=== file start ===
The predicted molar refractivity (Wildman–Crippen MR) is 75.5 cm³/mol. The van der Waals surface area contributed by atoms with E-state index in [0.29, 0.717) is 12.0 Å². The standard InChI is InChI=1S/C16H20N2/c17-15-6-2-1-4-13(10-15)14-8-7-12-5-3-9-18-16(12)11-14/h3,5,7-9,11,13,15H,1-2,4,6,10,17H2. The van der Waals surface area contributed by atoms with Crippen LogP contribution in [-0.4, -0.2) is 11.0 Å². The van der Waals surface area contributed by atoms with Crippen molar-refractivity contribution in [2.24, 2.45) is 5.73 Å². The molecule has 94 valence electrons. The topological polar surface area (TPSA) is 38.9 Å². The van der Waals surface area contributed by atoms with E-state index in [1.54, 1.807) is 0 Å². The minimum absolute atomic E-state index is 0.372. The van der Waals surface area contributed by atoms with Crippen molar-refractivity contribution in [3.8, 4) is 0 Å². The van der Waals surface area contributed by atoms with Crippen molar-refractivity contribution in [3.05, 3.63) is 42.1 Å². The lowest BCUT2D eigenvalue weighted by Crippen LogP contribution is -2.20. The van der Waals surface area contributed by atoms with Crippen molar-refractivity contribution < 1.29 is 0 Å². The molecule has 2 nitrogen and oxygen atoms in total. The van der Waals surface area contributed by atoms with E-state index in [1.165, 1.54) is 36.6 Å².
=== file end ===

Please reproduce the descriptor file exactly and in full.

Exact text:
The predicted molar refractivity (Wildman–Crippen MR) is 75.5 cm³/mol. The van der Waals surface area contributed by atoms with E-state index in [0.29, 0.717) is 12.0 Å². The standard InChI is InChI=1S/C16H20N2/c17-15-6-2-1-4-13(10-15)14-8-7-12-5-3-9-18-16(12)11-14/h3,5,7-9,11,13,15H,1-2,4,6,10,17H2. The van der Waals surface area contributed by atoms with Crippen LogP contribution in [-0.4, -0.2) is 11.0 Å². The van der Waals surface area contributed by atoms with Crippen molar-refractivity contribution in [2.24, 2.45) is 5.73 Å². The molecule has 94 valence electrons. The topological polar surface area (TPSA) is 38.9 Å². The van der Waals surface area contributed by atoms with E-state index in [1.54, 1.807) is 0 Å². The minimum absolute atomic E-state index is 0.372. The van der Waals surface area contributed by atoms with Crippen molar-refractivity contribution in [3.8, 4) is 0 Å². The van der Waals surface area contributed by atoms with Crippen molar-refractivity contribution in [3.05, 3.63) is 42.1 Å². The lowest BCUT2D eigenvalue weighted by Crippen LogP contribution is -2.20. The van der Waals surface area contributed by atoms with Crippen molar-refractivity contribution < 1.29 is 0 Å². The molecule has 2 nitrogen and oxygen atoms in total. The van der Waals surface area contributed by atoms with E-state index in [1.165, 1.54) is 36.6 Å².